It is official. The US government does not like the JetBlue/Spirit merger one bit. The Department of Justice (DOJ) has filed a lawsuit to stop the plan, and the Department of Transportation (DOT) is standing behind DOJ, cheering it on. There aren’t any particular surprises in the lawsuit itself, but some of it is rather confusing if you try to use rational thought to get through it. Let’s break it down.
But first… I shouldn’t have to say this, but I am not a lawyer. If you’re looking at me to judge whether there’s a true case here for DOJ or not, well, I would suggest you look toward antitrust lawyers who would have a far better grasp on that than I. All I can do is base my view off industry knowledge and whether I think it makes sense or not. Just because something may not make sense, however, doesn’t mean it’s illegal, and vice versa.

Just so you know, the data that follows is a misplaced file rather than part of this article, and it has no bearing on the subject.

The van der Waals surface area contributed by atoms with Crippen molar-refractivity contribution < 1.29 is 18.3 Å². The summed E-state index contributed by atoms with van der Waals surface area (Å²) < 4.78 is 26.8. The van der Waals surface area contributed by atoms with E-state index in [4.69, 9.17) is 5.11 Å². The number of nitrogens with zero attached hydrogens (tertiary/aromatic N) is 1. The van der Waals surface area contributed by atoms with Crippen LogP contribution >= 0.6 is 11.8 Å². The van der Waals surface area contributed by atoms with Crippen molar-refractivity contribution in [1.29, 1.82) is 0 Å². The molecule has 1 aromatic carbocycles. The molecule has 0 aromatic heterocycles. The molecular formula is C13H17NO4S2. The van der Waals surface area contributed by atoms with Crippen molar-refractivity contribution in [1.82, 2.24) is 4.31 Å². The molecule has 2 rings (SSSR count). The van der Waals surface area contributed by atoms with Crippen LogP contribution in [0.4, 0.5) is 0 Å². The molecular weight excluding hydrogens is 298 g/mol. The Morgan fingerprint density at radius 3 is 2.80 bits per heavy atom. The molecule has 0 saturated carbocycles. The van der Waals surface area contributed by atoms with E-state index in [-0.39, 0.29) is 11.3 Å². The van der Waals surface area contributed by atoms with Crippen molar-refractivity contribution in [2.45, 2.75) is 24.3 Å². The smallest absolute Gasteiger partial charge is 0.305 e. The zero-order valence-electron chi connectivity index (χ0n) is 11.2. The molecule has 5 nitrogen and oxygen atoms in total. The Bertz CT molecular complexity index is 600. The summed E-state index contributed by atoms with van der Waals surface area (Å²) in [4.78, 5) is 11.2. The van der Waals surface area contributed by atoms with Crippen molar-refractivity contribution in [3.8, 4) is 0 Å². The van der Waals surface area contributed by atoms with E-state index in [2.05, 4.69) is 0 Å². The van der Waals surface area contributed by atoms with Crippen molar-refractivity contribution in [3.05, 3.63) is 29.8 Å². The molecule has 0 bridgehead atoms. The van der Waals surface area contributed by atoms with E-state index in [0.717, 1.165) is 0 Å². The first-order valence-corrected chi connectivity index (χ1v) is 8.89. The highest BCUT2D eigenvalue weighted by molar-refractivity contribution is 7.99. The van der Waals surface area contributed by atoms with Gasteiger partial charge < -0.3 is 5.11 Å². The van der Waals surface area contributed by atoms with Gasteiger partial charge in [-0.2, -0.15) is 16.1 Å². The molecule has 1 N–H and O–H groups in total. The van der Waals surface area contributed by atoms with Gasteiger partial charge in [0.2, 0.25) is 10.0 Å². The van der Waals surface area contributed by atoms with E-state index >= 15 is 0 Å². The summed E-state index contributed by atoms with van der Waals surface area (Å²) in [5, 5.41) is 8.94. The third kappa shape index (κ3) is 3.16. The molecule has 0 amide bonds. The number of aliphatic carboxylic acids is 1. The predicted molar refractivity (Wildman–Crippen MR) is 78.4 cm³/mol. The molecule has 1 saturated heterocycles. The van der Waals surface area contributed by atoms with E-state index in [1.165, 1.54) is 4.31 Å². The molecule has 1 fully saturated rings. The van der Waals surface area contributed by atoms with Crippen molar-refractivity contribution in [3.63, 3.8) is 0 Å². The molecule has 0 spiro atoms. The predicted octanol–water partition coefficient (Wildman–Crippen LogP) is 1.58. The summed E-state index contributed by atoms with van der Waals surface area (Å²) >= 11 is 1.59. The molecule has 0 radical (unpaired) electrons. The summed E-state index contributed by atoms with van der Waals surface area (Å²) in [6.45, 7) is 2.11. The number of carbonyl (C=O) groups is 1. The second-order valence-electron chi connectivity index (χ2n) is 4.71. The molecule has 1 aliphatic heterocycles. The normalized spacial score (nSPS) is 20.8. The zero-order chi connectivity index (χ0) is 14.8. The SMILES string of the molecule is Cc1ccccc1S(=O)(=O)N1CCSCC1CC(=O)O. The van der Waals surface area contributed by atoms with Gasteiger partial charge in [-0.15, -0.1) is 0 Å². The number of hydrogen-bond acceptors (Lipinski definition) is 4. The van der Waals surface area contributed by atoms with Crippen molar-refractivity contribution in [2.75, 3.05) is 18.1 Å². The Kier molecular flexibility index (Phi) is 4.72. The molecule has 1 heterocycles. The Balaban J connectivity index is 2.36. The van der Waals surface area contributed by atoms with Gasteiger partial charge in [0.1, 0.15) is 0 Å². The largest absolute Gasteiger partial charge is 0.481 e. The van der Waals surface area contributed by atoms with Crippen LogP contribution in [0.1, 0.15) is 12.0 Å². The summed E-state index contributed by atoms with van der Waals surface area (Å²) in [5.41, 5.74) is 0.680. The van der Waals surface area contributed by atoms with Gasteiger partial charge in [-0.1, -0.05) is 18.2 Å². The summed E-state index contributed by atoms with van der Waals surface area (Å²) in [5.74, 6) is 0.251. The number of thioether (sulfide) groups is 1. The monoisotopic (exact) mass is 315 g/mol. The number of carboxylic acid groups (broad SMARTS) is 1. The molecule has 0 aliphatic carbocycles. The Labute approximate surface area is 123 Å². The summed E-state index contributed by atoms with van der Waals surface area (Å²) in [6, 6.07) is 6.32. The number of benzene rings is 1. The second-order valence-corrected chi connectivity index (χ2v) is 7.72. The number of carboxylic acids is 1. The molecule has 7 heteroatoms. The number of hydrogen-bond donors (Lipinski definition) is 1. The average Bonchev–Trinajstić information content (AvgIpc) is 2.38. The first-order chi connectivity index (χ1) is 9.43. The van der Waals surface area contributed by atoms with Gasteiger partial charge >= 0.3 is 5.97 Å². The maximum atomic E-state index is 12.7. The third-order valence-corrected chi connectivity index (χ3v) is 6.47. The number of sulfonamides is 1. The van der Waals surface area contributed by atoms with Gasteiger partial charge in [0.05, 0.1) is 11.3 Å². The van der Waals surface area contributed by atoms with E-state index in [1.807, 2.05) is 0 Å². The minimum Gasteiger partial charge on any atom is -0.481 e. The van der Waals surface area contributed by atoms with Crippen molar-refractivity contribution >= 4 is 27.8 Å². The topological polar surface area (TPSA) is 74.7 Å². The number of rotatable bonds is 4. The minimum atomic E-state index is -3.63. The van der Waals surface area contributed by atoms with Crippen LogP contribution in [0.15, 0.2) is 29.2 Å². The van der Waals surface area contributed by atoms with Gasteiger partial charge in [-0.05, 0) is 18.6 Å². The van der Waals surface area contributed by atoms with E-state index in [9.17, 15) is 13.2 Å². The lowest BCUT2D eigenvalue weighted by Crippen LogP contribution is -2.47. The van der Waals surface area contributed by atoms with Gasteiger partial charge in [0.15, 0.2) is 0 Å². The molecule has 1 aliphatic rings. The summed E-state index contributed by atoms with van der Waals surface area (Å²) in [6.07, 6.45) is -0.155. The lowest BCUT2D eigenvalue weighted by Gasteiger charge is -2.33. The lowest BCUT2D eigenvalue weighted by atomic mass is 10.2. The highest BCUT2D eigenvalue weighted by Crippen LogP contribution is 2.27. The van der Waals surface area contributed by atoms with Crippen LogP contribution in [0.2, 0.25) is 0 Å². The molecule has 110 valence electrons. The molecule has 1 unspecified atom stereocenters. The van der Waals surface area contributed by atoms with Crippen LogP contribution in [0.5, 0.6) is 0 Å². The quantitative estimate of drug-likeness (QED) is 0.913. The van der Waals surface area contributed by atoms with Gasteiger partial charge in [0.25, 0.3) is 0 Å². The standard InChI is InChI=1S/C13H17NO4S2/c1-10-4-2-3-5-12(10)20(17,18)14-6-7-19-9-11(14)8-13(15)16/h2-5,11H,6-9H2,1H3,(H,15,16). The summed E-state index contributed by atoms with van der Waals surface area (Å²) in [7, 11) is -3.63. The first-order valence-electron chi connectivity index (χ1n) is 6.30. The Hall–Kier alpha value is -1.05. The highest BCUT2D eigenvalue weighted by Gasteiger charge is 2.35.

What is DOJ saying? I’d sum it up this way. DOJ absolutely has it out for the big four airlines. Yes, that includes Southwest which used to be the golden child. Now, they’re too big and this DOJ doesn’t like what past DOJs have done to allow those airlines to get as big as they are. What does this have to do with the JetBlue/Spirit merger? Well, DOJ now views JetBlue as evil, under the thumb of American thanks to the Northeast Alliance (NEA) between the two airlines, and if JetBlue takes over Spirit, then Spirit will turn evil as well. Or in Scooby Doo terms….
Put another way, using DOJ’s complaint:
Approximately 75 percent of JetBlue’s total capacity is tied up in the Northeast Alliance. That means JetBlue today coordinates its capacity decisions and shares its revenues with American Airlines on the vast majority of its flights. In other words, JetBlue no longer competes with American Airlines on
those flights—and if this acquisition happens, Spirit won’t either.
DOJ gives plenty of examples of how JetBlue has become a mini-legacy, including the accusation that JetBlue now prices like a legacy and matches fare increases, playing the unspoken game of airline pricing strategery. Spirit does not do that. It is a price leader and does what it wants. DOJ likes that a lot. Good Spirit. Bad JetBlue.